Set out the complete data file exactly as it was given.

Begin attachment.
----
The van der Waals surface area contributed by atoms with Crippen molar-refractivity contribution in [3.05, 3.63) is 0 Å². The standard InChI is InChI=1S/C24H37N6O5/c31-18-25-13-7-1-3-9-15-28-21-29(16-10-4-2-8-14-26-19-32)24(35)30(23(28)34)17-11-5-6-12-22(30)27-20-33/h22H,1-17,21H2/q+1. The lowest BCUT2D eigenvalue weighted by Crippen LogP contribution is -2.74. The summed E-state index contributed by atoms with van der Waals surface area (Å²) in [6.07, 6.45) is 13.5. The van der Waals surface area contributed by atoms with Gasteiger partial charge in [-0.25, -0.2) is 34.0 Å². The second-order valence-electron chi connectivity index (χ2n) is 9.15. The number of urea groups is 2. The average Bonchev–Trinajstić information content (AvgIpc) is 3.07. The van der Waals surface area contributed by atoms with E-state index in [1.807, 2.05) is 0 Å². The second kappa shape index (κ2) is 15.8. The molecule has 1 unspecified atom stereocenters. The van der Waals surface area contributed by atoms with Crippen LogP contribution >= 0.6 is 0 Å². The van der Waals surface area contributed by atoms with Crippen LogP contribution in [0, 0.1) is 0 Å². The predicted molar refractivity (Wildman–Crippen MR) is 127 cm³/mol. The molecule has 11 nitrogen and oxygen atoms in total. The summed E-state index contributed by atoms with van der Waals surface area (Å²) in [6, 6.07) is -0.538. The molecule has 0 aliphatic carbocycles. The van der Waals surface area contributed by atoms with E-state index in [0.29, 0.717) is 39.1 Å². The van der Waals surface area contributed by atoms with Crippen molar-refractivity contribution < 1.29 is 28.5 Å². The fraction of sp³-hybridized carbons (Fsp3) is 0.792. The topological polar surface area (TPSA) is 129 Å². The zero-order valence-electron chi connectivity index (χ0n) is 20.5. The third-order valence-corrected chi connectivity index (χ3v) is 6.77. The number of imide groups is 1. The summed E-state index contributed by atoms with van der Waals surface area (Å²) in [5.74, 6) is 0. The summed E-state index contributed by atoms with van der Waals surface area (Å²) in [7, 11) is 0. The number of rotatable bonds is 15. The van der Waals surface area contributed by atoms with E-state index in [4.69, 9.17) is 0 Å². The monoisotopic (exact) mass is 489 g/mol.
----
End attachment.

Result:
The van der Waals surface area contributed by atoms with Crippen molar-refractivity contribution in [3.05, 3.63) is 0 Å². The standard InChI is InChI=1S/C24H37N6O5/c31-18-25-13-7-1-3-9-15-28-21-29(16-10-4-2-8-14-26-19-32)24(35)30(23(28)34)17-11-5-6-12-22(30)27-20-33/h22H,1-17,21H2/q+1. The lowest BCUT2D eigenvalue weighted by Crippen LogP contribution is -2.74. The summed E-state index contributed by atoms with van der Waals surface area (Å²) in [6.07, 6.45) is 13.5. The van der Waals surface area contributed by atoms with Gasteiger partial charge in [-0.25, -0.2) is 34.0 Å². The second-order valence-electron chi connectivity index (χ2n) is 9.15. The number of urea groups is 2. The average Bonchev–Trinajstić information content (AvgIpc) is 3.07. The van der Waals surface area contributed by atoms with E-state index in [1.807, 2.05) is 0 Å². The second kappa shape index (κ2) is 15.8. The molecule has 1 unspecified atom stereocenters. The van der Waals surface area contributed by atoms with Crippen LogP contribution >= 0.6 is 0 Å². The van der Waals surface area contributed by atoms with Crippen LogP contribution in [0, 0.1) is 0 Å². The predicted molar refractivity (Wildman–Crippen MR) is 127 cm³/mol. The molecule has 11 nitrogen and oxygen atoms in total. The summed E-state index contributed by atoms with van der Waals surface area (Å²) in [6, 6.07) is -0.538. The molecule has 0 aliphatic carbocycles. The van der Waals surface area contributed by atoms with E-state index in [0.29, 0.717) is 39.1 Å². The van der Waals surface area contributed by atoms with Crippen molar-refractivity contribution < 1.29 is 28.5 Å². The fraction of sp³-hybridized carbons (Fsp3) is 0.792. The topological polar surface area (TPSA) is 129 Å². The zero-order valence-electron chi connectivity index (χ0n) is 20.5. The third-order valence-corrected chi connectivity index (χ3v) is 6.77. The number of imide groups is 1. The summed E-state index contributed by atoms with van der Waals surface area (Å²) in [5.74, 6) is 0. The summed E-state index contributed by atoms with van der Waals surface area (Å²) in [7, 11) is 0. The number of rotatable bonds is 15. The van der Waals surface area contributed by atoms with E-state index in [4.69, 9.17) is 0 Å². The monoisotopic (exact) mass is 489 g/mol.